That seems to be the pitch now that the Senate's HELP Committee has come out with a revised proposal that theoretically covers most Americans at the low, low price of between $1 and $1.3 trillion. If Congressional Democrats were selling cars instead of health care, I imagine the pitch might go something like this:
"Your old car might get you around, usually, but its creaking engine and lack of features make it fundamentally unreliable. But let me show you my new model. It comes loaded with nifty features, and it'll be far more reliable in the long run. And it only costs, let's see here… $50,000. What? That's too much? Well, let me go ask my manager if we can do anything about that. [Disappears. Returns a few minutes later.] Good news! He said I could give it to you for just $32,000. It's a great deal! At that price, how could you pass it up?"
Here's the problem: Regardless of whether or not it's a great deal, you just don't have $32,000 to spare, and you're not sure what, if anything, you could cut out of your budget in order to free up the money.
Right now, Democrats have broadly agreed on most of the major elements of a health-care bill, and they seem to think that, at somewhere just north of a trillion dollars, it's a steal. But as The Hill's Jeffrey Young points out, they haven't even begun to figure out how they're going to pay for it:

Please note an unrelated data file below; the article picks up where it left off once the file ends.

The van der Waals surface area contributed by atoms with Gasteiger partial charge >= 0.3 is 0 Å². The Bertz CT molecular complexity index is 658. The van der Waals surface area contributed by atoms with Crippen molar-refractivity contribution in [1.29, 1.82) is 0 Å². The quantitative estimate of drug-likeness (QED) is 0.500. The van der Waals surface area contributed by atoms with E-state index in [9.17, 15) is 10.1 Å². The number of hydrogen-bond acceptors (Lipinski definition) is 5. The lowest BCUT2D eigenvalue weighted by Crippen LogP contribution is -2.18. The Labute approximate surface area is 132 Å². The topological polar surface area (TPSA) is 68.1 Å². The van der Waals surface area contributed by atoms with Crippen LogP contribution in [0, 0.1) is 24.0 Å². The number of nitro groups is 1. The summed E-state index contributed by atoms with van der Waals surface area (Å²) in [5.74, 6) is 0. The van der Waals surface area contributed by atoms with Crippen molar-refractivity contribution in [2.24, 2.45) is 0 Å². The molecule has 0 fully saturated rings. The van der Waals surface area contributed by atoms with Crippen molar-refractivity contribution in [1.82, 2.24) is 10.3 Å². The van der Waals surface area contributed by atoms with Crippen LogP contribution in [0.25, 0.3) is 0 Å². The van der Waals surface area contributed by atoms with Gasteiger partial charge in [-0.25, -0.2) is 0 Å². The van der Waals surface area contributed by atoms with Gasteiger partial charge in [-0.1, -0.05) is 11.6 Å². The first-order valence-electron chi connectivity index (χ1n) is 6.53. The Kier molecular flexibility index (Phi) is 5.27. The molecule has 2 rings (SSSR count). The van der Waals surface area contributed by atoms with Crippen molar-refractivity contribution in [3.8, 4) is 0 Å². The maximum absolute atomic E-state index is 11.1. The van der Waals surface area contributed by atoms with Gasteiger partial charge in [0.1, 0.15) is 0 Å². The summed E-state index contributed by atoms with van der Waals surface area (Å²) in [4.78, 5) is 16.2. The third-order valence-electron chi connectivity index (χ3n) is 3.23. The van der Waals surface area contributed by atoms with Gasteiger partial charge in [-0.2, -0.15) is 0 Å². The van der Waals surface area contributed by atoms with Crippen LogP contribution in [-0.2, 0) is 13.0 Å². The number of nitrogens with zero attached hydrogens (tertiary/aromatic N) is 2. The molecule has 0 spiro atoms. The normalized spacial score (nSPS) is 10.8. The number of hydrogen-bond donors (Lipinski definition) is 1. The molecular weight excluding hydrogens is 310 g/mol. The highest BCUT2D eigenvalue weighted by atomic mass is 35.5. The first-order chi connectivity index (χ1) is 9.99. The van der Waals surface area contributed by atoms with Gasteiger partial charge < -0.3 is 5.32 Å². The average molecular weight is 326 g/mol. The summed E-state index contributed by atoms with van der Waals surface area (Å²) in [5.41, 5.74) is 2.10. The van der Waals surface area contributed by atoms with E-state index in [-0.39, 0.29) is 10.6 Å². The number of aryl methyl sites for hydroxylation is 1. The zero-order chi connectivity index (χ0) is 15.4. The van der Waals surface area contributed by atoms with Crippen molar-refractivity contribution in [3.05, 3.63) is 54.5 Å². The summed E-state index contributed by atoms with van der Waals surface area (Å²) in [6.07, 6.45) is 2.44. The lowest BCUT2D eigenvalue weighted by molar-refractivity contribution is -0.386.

What none of those bills have spelled out is how Democrats will meet their commitment to fully paying for covering millions of uninsured people and achieving the broad goal of reforming the entire healthcare system.
The matters of who will get taxed more and how much more they would have to pay remain undetermined, or at least unrevealed, with the August recess just five weeks away. Democrats in both the House and Senate are aiming to pass their respective healthcare bills before adjourning in August.
…The grim political reality facing Democrats in Congress and the White House is that some Americans, somewhere, somehow are going to have to pay higher taxes if their healthcare bill is going to become a reality.
And if any of those people make less than $250,000 a year, Obama could be forced to break a major campaign promise.
Check out Reason's complete archive of health-care coverage here.